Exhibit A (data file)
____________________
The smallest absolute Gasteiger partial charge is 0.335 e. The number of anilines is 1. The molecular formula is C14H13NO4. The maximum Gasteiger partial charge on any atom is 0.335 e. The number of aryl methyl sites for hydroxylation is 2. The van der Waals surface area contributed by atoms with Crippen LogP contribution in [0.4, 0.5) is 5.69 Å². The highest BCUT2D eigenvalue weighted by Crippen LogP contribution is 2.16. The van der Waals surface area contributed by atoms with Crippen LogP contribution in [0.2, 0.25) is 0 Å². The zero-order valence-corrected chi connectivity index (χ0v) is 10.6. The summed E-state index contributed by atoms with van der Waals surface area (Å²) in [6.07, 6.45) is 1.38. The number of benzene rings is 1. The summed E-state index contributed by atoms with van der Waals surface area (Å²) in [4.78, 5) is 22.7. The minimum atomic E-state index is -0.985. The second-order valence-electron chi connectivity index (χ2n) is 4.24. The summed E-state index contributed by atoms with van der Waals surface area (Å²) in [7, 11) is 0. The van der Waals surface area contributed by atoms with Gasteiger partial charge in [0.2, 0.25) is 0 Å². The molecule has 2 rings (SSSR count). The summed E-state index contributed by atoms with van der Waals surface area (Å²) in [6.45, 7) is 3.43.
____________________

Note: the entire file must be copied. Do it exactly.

The smallest absolute Gasteiger partial charge is 0.335 e. The number of anilines is 1. The molecular formula is C14H13NO4. The maximum Gasteiger partial charge on any atom is 0.335 e. The number of aryl methyl sites for hydroxylation is 2. The van der Waals surface area contributed by atoms with Crippen LogP contribution in [0.4, 0.5) is 5.69 Å². The highest BCUT2D eigenvalue weighted by Crippen LogP contribution is 2.16. The van der Waals surface area contributed by atoms with Crippen LogP contribution in [0.2, 0.25) is 0 Å². The zero-order valence-corrected chi connectivity index (χ0v) is 10.6. The summed E-state index contributed by atoms with van der Waals surface area (Å²) in [6.07, 6.45) is 1.38. The number of benzene rings is 1. The summed E-state index contributed by atoms with van der Waals surface area (Å²) in [4.78, 5) is 22.7. The minimum atomic E-state index is -0.985. The second-order valence-electron chi connectivity index (χ2n) is 4.24. The summed E-state index contributed by atoms with van der Waals surface area (Å²) in [7, 11) is 0. The van der Waals surface area contributed by atoms with Gasteiger partial charge in [0.2, 0.25) is 0 Å². The molecule has 2 rings (SSSR count). The summed E-state index contributed by atoms with van der Waals surface area (Å²) in [6.45, 7) is 3.43.